People vs machine POVs

Tap into the knowledge and ideas of the people

Bonjour Cannes! We could, quite literally, see man and machine in constant interaction while on our way to the Palais to attend the first of many sessions. As the Croisette’s beach cafés and walkways grow more congested with advertisers, vendors, and brands, Spotify, newly-coined OATH (formally AOL and Yahoo!? Yet to be determined), and others are busy setting up large brand activations on the beaches. Pulling out all the stops to build these experiences, they’re employing cranes, other machinery, and a full staff to produce the installations to accommodate all the Festival goers throughout the week.

Seeing brands utilize Cannes’ beautiful surroundings and its natural landscape to provide utility and entertainment for guests correlate to what renowned Danish architect, Bjarke Ingels, discussed in his session Creativity in the Autonomous Age. Ingels, focusing on his architectural bodies of work, weaved in many examples of how he works with technology to draft up blueprints to ultimately develop multi-functional designs that benefit communities and complement an area’s existing layout. Pushing what Ingels calls social infrastructure, he aims to reinvent landscapes to make something new, preserving and honoring culture without sacrificing the history of the space. In one commissioned Danish park, Ingels looked to honor the 60+ cultures in the city by requesting direct suggestions from community members on what physical, cultural manifestations they’d like to see represented onsite. He built an app to compile responses and “tap into the knowledge and ideas of the people to generate a design.” Using app technology was an easy way to collect feedback and develop the most relevant, valuable experience for any and all park visitors, irregardless of ethnicity or religion.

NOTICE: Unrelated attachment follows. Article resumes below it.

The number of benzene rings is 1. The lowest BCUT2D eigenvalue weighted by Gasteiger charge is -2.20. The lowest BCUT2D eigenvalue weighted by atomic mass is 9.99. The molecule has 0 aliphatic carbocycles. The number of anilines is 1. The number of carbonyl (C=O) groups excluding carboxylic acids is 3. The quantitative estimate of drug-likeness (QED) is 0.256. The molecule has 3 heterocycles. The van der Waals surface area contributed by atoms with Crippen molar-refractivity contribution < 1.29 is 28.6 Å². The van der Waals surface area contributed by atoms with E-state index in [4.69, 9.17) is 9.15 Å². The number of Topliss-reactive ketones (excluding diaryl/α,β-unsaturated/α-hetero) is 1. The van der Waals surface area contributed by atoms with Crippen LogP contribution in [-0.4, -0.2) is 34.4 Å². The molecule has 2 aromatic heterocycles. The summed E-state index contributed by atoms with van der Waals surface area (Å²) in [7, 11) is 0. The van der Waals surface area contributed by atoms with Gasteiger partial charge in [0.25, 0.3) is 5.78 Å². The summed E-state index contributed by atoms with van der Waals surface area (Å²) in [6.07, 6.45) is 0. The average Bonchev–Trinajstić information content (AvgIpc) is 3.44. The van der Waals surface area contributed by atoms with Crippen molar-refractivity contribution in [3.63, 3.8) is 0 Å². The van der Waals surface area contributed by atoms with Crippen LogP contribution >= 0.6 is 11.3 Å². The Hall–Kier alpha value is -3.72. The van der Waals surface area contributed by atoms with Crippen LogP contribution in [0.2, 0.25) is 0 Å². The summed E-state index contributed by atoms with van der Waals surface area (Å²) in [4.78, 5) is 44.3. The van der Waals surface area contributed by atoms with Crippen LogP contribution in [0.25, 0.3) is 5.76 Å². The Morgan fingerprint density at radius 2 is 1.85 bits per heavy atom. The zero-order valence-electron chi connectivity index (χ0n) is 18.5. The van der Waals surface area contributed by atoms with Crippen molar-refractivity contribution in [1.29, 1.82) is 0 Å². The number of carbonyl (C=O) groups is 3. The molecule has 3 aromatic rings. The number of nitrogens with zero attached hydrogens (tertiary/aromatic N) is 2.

While an unconventional take on the concept of people vs. machines, the take away message for brands and advertisers is simple: adapt to surroundings by respecting and observing culture and build utility for your audience by listening to your audience. As Ingels declared, “don’t just repeat the same recipes of the past, but give form to the future you want to live in.” Now that’s a statement I think we can all rally behind!

Written by Amanda Hechinger